boston-comparison-guelph

Reason for Optimism

January 31, 2014 11:00 am Published by

     A friend of mine was recently relocated from Boston to Dallas for employment purposes. Having visited him in both locations, my observation of the difference in home prices is startling.  One need only acquire a window seat in the airplane and a rudimentary understanding of the concept of supply and demand to get a general understanding of why Dallas provides far more bang for your home buying buck.  Land supply in flat, sprawling Dallas is comparatively unlimited.  When endless supply of land was combined with low interest rates and ego, the result was an over supply of newly built monster homes. Today, a 7 year old 4000 square foot home replete with granite counters, wrought iron railings and Mediterranean tile in an upscale golf course community can be purchased for well below $100 per square foot. In Boston, if one could find a similar product at all, the price is likely to be four times that amount. While I did not have the time to visit with any realtors in these towns, an overview of the pricing and the supply of inventory led me to conclude that the Guelph market holds more in common with Boston than Dallas.  I doubt very much, that Realtors in Dallas are using any Form 244’s while offers are accumulating!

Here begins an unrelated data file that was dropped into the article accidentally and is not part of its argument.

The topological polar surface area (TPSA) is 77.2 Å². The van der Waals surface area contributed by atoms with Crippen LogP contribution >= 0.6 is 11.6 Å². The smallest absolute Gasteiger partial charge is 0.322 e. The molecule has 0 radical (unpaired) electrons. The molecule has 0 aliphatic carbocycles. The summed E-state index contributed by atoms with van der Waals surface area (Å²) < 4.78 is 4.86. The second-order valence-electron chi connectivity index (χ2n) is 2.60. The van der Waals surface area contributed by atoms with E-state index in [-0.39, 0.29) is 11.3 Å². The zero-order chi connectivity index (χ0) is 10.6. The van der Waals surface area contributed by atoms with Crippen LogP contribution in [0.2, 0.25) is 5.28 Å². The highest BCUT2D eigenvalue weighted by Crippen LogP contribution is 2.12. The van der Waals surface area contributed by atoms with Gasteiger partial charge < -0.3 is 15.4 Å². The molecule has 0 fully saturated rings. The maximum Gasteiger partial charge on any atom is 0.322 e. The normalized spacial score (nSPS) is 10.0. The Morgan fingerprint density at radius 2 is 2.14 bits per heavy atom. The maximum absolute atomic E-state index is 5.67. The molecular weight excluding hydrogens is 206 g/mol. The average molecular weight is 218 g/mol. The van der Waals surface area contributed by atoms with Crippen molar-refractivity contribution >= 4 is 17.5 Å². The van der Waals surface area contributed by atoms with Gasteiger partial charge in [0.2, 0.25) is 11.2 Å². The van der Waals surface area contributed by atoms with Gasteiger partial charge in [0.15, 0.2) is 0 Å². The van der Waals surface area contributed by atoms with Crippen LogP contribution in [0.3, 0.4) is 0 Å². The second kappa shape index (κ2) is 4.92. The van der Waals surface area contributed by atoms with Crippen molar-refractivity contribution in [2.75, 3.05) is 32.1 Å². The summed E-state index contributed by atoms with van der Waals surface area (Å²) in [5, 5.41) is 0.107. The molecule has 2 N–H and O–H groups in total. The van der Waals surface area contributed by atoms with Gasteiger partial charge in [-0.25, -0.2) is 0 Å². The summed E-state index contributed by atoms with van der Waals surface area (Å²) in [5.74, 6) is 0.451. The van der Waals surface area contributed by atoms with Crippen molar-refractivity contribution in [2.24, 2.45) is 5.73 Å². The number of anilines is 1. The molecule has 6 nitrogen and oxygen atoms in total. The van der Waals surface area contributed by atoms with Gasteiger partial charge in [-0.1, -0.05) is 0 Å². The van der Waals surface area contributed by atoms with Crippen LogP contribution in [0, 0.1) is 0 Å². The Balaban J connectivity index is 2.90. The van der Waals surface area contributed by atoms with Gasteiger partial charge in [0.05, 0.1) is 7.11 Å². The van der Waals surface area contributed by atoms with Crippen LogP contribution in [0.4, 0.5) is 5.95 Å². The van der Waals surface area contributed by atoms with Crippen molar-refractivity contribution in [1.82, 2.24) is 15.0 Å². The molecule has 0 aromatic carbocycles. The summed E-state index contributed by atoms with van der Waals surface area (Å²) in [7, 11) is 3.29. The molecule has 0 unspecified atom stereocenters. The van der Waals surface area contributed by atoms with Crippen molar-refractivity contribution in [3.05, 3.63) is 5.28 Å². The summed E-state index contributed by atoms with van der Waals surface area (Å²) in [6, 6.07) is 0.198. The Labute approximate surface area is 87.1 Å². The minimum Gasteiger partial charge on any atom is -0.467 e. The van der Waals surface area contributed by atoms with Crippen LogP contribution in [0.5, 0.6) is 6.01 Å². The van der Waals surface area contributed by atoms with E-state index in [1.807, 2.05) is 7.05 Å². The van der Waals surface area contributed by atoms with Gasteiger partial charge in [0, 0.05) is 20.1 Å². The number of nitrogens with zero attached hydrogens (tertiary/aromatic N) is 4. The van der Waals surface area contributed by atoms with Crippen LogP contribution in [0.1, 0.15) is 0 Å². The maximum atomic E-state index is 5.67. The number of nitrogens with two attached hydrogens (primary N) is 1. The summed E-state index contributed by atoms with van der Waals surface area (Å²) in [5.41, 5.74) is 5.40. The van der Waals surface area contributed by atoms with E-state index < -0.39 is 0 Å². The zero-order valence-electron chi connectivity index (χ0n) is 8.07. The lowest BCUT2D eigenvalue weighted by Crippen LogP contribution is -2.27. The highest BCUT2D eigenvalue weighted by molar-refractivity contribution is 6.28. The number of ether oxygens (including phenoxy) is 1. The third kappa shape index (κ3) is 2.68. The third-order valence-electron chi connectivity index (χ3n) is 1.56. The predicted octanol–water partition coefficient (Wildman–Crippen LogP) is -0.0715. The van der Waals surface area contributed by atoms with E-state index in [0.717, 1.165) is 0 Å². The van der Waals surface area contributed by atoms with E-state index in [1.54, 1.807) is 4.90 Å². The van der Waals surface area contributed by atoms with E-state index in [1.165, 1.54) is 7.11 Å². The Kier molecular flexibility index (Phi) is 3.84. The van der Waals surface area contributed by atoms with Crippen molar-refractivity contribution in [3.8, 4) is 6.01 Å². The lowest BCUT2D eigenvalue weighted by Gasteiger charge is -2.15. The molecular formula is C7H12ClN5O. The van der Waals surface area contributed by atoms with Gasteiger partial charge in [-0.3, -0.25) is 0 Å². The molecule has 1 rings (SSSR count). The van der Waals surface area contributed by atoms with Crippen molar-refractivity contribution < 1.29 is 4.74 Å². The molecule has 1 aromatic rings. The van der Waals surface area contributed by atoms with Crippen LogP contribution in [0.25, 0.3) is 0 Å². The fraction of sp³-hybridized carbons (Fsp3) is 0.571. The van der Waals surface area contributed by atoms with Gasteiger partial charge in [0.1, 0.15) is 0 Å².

Like Boston, our supply of land has been stifled, although in our case more for political reasons than physical or geographical ones. Is it a coincidence that our real estate values have remained solid and progressed upward throughout a period of less than certain economic times? Perhaps, but I doubt it.  Just as local home builders were beginning to complain about a lack of inventory,the resale market, (and those who make their living in it) was buoyed. The best news for those in our line of work, and our clients, is that there is nothing on the horizon locally that would suggest things on the supply side are about to change.  If anything, it will get worse.  Or, depending on your vantage point – better!

 Some people feel that we are headed for challenging times.  Some believe that we are already in them. And while I would never want to minimize the effort needed to build and maintain a business, (be it a brokerage or a salespersons) – a careful overview of the challenges facing Realtors in other jurisdictions always leads me to favour our problems over theirs.

Thanks for reading and happy selling,

Jeff Neumann